A masquerade

THT NEW JAPANESE PESTICIDE CARTAP (PADAN) S A Abbasi and Sujata Krishnan Publisher: Ashish Publishing House, Delhi Price: Rs 300

By Sukh Dev
Published: Monday 31 January 1994

THERE are some books in the market that need to be reviewed, if only to reveal a racket of converting doctorate theses into so-called specialised books that at times cost the earth. If you thought every little scientific book provided something new, this book is a must for you.

This "book" deals with the toxicology of an insecticide: cartap (Padan). Unhappily, sequencing the chapters into introduction, materials and methods, findings, summary, conclusion and recommendations makes the book appear like a thesis. The thrust is on the toxicity of cartap against the Indian fish tilapia. The data is provided in terms of impact on biochemical and haematological parameters and acute toxicity.

The title of book is thoroughly misleading. First, cartap is not a new insecticide. Cartap was invented and developed by Takeda Chemical Industries as the compound T 1258 and was registered under the trade name Padan in 1967 in Japan. Thus cartap is a quarter of a century old. And, the fact that it was introduced in India in 1988 hardly makes it new.

Second, one would have expected a discussion on all aspects of the compound such as its chemistry and technology, mode of action, its toxicity to higher vertebrates, vectors that can be controlled, results of application to different crops and residue analysis. But, all you get is a study on fish toxicity and that, too, of a single species.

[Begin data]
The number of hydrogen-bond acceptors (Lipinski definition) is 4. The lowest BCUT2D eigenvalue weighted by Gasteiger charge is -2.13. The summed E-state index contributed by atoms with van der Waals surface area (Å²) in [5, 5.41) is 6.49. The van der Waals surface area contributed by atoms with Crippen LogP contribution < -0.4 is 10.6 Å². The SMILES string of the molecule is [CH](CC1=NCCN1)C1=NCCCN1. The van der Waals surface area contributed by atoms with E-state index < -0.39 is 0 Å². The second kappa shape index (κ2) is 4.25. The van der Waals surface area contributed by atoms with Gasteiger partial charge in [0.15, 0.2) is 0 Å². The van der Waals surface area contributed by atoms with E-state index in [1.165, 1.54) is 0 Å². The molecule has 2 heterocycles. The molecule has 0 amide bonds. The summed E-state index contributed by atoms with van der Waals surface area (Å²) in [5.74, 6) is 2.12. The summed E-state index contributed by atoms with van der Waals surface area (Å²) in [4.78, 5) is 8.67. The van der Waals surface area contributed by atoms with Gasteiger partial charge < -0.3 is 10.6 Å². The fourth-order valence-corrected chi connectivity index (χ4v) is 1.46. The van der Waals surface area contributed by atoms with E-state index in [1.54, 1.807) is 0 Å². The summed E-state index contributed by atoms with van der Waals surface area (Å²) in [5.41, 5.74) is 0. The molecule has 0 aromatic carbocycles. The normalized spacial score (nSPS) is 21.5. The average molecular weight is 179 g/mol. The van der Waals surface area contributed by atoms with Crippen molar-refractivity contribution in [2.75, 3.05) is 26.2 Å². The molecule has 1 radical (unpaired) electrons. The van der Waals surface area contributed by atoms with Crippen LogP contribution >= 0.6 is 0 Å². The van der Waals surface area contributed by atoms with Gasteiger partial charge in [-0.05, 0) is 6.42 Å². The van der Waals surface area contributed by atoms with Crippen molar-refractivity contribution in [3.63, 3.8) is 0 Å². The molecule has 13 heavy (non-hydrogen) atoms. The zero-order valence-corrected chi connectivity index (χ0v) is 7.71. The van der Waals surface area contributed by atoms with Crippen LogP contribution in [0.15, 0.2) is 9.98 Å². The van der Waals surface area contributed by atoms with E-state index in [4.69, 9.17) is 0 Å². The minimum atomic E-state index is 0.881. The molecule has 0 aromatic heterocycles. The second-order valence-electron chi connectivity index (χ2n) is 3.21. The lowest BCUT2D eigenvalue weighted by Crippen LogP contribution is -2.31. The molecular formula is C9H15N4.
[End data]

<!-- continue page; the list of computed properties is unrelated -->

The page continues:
The book comes out with a poor treatment of the topic. One would have liked to see at least a summary of fish toxicity data collected by Takeda Chemicals or case histories of fish poisoning in countries that have used the pesticide. There is no justification whatsoever for the authors' conclusion that this compound has significant toxicity towards non-target organisms when they have no other data except on the tilapia fish.

One is really at a loss to understand the inspiration behind writing such a book. What kind of readership does it aim for? It is no good, either for the specialist or the layperson. In fact, it is just a doctoral thesis dressed up as a book.

--------------------------------------------------------- Sukh Dev is a former chemistry teacher at the Indian Institute of Technology, New Delhi.

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